Pensacola, Florida
Saturday August 24th 2019


Outtakes—Super Sabotage

By Rick Outzen

Last year, 62,418 Escambia voters approved a referendum changing the school superintendent position from an elected post to one appointed by the school board. The victory was a blow to the egos of three-term Superintendent Malcolm Thomas and the clueless, white school board members who congratulate themselves for their leadership.

On August 15, the Escambia County School Board will approve a series of policies recommended by Thomas and his administrative team—policies that will set up the appointed superintendent like a constitutional officer, make him nearly impossible to fire and will guarantee the superintendent will be paid for his entire contract, even if four board members terminate his employment.

An appointed school superintendent isn’t an outlier. The vast majority of school districts in the country have appointed superintendents. Florida is one of the last states that hold elections for the position. Our state has 26 districts with appointed superintendents.

Escambia County has more than enough examples for making the shift, but Thomas and his crew have chosen a more complicated path. And the school board, except for Kevin Adams and Dr. Laura Edler, seem ready to approve the recommendations without any analysis of how other boards handle appointed superintendents.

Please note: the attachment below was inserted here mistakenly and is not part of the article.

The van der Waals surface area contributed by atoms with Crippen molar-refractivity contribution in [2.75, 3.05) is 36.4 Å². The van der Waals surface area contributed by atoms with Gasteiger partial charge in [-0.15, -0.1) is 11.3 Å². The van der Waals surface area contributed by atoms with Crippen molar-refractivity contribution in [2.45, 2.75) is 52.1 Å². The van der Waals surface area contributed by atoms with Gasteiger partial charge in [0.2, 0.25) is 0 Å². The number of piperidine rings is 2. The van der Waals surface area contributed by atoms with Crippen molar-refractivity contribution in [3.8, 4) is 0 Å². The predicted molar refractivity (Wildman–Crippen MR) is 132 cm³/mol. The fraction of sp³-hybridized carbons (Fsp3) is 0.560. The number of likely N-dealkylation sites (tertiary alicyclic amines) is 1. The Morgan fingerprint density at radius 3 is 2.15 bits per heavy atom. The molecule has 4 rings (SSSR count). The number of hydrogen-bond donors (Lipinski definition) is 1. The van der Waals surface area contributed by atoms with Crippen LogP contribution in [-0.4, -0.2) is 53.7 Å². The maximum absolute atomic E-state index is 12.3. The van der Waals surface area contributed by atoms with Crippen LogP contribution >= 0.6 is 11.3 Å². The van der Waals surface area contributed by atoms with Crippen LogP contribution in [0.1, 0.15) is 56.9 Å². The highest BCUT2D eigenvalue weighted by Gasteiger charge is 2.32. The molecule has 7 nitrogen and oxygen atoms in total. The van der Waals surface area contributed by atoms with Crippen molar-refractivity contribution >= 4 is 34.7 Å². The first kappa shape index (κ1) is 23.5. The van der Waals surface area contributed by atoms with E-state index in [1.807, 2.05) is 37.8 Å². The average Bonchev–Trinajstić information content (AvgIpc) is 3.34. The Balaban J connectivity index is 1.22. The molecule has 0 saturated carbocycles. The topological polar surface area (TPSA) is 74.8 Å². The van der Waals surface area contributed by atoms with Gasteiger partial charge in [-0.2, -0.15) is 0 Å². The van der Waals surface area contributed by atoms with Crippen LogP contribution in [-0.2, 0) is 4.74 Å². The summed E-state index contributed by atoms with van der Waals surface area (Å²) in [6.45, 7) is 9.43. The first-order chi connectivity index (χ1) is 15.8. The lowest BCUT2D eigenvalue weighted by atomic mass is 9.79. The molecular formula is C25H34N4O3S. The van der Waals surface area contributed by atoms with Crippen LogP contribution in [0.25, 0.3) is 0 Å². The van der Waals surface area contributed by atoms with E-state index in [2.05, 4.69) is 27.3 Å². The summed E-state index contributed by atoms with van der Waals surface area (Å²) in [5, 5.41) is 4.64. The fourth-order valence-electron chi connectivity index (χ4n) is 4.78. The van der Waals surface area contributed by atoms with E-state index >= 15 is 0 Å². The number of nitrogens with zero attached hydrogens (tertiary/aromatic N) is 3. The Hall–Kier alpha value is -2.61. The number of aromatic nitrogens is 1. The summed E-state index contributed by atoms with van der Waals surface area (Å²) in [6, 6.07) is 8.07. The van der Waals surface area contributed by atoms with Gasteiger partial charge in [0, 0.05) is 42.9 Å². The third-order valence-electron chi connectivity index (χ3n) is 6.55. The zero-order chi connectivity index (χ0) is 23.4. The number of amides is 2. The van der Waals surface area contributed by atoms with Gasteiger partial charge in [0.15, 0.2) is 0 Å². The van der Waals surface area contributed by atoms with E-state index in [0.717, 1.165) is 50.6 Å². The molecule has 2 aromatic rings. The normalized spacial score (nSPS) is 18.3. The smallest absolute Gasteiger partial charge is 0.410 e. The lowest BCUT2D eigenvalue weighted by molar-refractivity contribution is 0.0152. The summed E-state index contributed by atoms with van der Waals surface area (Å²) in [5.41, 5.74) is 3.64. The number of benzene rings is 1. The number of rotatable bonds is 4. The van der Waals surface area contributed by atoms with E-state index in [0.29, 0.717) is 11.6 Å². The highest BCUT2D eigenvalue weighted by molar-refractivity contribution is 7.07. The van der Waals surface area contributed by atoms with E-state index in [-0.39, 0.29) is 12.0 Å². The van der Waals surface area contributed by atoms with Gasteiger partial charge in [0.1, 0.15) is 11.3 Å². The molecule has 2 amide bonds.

St. Johns County has the top school district in Florida. The district has about 2,000 more students than Escambia. The school board’s policies set forth the responsibilities of the superintendent in three concise paragraphs. He is responsible for the administration of the district and must keep the board informed of all phases of the school system. He is the executive officer of the school board, and all staff is under his supervision and direction.

The proposed policy for the Escambia County School District has three paragraphs that explain the relationship between the board and superintendent and four more on the powers of the superintendent. A separate section deals with the specifications of the superintendent’s contract and how he will be paid his full contract if fired without cause by four board members.

The St. Johns superintendent has a performance-based contract tied to his annual evaluation and maintaining his certifications. The evaluation is divided into eight categories and 37 subcategories. If the results show the superintendent met expectations in all eight categories, his base salary is increased by a percentage equal to the percentage of the aggregate base compensation increase awarded the district’s teachers.

The contract identifies specific causes for termination, such as immorality, misconduct in office, incompetence and gross insubordination. If he is fired without cause, the superintendent is paid severance pay equal to 20 weeks base compensation. Termination requires three votes of the school board.

Don’t let Malcolm Thomas sabotage the appointed superintendent system before it’s ever implemented. Contact your school board member.